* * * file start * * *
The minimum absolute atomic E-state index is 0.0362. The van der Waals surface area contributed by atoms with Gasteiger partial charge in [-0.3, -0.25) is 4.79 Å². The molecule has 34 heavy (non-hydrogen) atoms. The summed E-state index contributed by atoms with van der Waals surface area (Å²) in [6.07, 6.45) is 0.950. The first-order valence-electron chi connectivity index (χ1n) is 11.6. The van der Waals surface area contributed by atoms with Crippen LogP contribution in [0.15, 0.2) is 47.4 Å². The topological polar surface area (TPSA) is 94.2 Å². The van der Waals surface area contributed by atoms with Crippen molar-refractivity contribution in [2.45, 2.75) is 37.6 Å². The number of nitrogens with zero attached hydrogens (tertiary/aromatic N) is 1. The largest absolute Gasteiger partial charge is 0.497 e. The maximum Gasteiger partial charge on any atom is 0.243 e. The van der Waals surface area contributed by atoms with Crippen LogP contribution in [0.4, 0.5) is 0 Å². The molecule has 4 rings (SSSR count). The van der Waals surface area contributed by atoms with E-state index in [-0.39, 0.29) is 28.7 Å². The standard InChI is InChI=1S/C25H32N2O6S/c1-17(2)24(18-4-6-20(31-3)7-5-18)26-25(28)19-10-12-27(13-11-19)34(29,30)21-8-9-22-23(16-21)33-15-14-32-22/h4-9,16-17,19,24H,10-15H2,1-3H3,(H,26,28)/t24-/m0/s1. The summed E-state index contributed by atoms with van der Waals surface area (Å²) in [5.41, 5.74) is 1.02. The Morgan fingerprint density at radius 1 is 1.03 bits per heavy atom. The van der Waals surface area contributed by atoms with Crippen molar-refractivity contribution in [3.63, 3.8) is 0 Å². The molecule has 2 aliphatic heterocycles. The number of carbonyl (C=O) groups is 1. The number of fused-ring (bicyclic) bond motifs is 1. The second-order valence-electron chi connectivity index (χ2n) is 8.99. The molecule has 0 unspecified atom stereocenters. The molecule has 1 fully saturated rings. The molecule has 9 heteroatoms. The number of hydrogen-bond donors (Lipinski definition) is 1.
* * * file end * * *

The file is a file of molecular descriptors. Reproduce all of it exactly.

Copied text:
The minimum absolute atomic E-state index is 0.0362. The van der Waals surface area contributed by atoms with Gasteiger partial charge in [-0.3, -0.25) is 4.79 Å². The molecule has 34 heavy (non-hydrogen) atoms. The summed E-state index contributed by atoms with van der Waals surface area (Å²) in [6.07, 6.45) is 0.950. The first-order valence-electron chi connectivity index (χ1n) is 11.6. The van der Waals surface area contributed by atoms with Crippen LogP contribution in [0.15, 0.2) is 47.4 Å². The topological polar surface area (TPSA) is 94.2 Å². The van der Waals surface area contributed by atoms with Crippen molar-refractivity contribution in [2.45, 2.75) is 37.6 Å². The number of nitrogens with zero attached hydrogens (tertiary/aromatic N) is 1. The largest absolute Gasteiger partial charge is 0.497 e. The maximum Gasteiger partial charge on any atom is 0.243 e. The van der Waals surface area contributed by atoms with Crippen LogP contribution in [0.4, 0.5) is 0 Å². The molecule has 4 rings (SSSR count). The van der Waals surface area contributed by atoms with E-state index in [-0.39, 0.29) is 28.7 Å². The standard InChI is InChI=1S/C25H32N2O6S/c1-17(2)24(18-4-6-20(31-3)7-5-18)26-25(28)19-10-12-27(13-11-19)34(29,30)21-8-9-22-23(16-21)33-15-14-32-22/h4-9,16-17,19,24H,10-15H2,1-3H3,(H,26,28)/t24-/m0/s1. The summed E-state index contributed by atoms with van der Waals surface area (Å²) in [5.41, 5.74) is 1.02. The Morgan fingerprint density at radius 1 is 1.03 bits per heavy atom. The van der Waals surface area contributed by atoms with Crippen molar-refractivity contribution in [3.63, 3.8) is 0 Å². The molecule has 2 aliphatic heterocycles. The number of carbonyl (C=O) groups is 1. The number of fused-ring (bicyclic) bond motifs is 1. The second-order valence-electron chi connectivity index (χ2n) is 8.99. The molecule has 0 unspecified atom stereocenters. The molecule has 1 fully saturated rings. The molecule has 9 heteroatoms. The number of hydrogen-bond donors (Lipinski definition) is 1.